Ni Mhurchu et al. evaluated the effects of chitosan on 250 patients (44 men and 206 women) with a BMI 35 to 36 kg/m2. This double-blind, placebo-controlled trial randomized patients to receive three grams of chitosan per day or placebo in addition to receiving standardized dietary and lifestyle advice. The trial was conducted over 24 weeks. At the end of the study period, the chitosan group lost more weight than placebo (−0.39 versus +0.17 kg, P = .03). There were ten serious adverse events, four of which occurred in the chitosan group. These included three hospitalizations and one cancer incidence. Thirty-six participants in the chitosan group reported some minor adverse events which were primarily gastrointestinal related.
In a randomized, double-blind, placebo-controlled trial by Kaats et al., 150 overweight adults were randomized to three study groups: three grams of chitosan per day and a behavior modification program, placebo and a behavior modification program, or a minimum intervention control group. The trial was conducted over 60 days. At the end of the study period, participants in the chitosan group demonstrated a significant reduction in weight compared to control (−2.8 versus +0.8 pounds, P < .001) and a decrease in fat mass compared to control (P = .006). When compared to placebo, the chitosan group demonstrated a decrease in weight (−2.8 versus −0.6 pounds, P = .03), a decrease in percent fat (−.08% versus +0.4%, P = .003), a decrease in fat mass (−2.6 versus +0.6 pounds, P = .001), and an increase in body composition improvement (BCI) (+2.4 versus −1.9 pounds, P = .002).
Chitosan is well tolerated with the most common adverse effects being gastrointestinal. Based on the above studies, it appears as though chitosan may be effective to help aid weight loss. Because of limited data thus far, chitosan cannot be recommended at this time. Chitosan, however should be avoided in individuals with a shellfish allergy.
Pyruvate is a three-carbon compound that is a byproduct of glucose metabolism. It is unclear how pyruvate works to promote weight loss, but in rats a lower respiratory exchange ratio has been demonstrated indicating that there was increased utilization of fat and an elevation in resting metabolic rate[21, 29].
Stanko et al. and Kalman et al. both performed several studies evaluating the use of pyruvate in weight loss[19–21]. The study performed by Stanko et al. was a double-blind, placebo-controlled trial which evaluated body composition with a low energy diet and supplementation with pyruvate. Fourteen women with a BMI 27.8 to 52.7 kg/m2 were placed on a low energy diet and then randomly assigned to receive either 30 grams of pyruvate plus 16 grams of calcium pyruvate per day or placebo for 21 days. The pyruvate group lost 0.22 kg compared to 0.17 kg in the placebo group (P < .05), and there was also a decrease in BMI of 2.2 kg/m2 compared to 1.5 kg/m2 in the placebo group (P < .05). In addition, the pyruvate group lost 7.3% fat versus 5.4% in the placebo group (P < .05).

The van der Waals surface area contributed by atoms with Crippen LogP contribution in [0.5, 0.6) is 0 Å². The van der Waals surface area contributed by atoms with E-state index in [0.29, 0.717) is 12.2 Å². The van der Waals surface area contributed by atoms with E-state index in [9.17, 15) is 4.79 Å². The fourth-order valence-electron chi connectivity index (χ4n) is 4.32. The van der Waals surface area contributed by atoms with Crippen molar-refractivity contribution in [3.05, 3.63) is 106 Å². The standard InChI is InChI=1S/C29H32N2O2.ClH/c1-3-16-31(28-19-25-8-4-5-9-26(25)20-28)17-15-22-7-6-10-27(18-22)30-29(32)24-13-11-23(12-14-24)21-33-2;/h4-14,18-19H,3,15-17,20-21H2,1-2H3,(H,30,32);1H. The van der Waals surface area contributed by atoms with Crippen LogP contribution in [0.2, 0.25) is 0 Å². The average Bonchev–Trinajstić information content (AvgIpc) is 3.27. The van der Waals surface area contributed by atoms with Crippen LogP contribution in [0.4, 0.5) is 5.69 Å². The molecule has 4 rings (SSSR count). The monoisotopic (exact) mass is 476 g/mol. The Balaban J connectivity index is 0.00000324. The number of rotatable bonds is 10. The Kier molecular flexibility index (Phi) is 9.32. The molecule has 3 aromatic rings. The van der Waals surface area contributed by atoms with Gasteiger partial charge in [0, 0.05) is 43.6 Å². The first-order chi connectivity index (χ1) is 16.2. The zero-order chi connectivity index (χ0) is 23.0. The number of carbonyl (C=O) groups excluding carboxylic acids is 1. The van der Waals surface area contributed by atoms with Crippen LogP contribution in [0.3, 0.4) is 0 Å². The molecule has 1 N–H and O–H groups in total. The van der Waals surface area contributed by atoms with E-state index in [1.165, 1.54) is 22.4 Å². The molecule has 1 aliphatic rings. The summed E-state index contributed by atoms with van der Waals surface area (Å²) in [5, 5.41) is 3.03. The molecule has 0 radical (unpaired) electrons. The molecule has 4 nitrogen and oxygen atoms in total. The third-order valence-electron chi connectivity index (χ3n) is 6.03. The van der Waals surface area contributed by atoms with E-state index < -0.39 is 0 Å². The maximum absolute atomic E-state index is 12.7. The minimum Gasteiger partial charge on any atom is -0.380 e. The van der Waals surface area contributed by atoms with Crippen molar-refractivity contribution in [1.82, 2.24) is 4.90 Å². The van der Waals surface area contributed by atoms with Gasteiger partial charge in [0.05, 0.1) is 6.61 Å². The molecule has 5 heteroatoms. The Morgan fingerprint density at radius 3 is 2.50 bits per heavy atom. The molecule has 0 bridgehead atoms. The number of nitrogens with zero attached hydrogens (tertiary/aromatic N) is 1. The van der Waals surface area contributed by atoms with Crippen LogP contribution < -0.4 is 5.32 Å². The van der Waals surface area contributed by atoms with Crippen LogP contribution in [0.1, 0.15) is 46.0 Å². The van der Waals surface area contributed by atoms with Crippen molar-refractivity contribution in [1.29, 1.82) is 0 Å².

In the first study by Kalman et al. a randomized, double-masked, placebo-controlled trial was performed in which participants received six grams/day of pyruvate, placebo, or nothing (control group) along with diet and exercise counseling. The 51 participants (25 men, 26 women) enrolled had a BMI greater than 25 kg/m2. At the end of six weeks, fat mass decreased significantly (−12.2%; P < .001), percent body fat decreased significantly (−12.4%; P < .001), and lean body mass increased (+2.4%; P = .001) in the pyruvate group when compared to baseline. The placebo and control groups did not demonstrate any significant changes in fat mass, percent body mass, and lean body mass.
Kalman et al. performed another six week, double-blind, placebo-controlled trial. Twenty-six subjects (10 men, 16 women) with a BMI greater than 25 kg/m2 were randomly assigned to receive six grams of pyruvate per day or placebo. At the end of the trial, there was a 1.6% decrease in body weight (P < .001), a 14% decrease in body fat (P < .001), and an 11.7% decrease in percent body fat (P < .001) in the pyruvate group. There were no significant changes in the placebo group.
In studies published thus far, pyruvate has demonstrated that it may be beneficial for weight loss. In addition, it tends to be well tolerated with minimal adverse effects. The most common adverse effect is gastrointestinal upset. However, the trials conducted so far have had small sample sizes and have only been performed for short periods of time. Although it appears to be safe, there is no data on the long term use of pyruvate.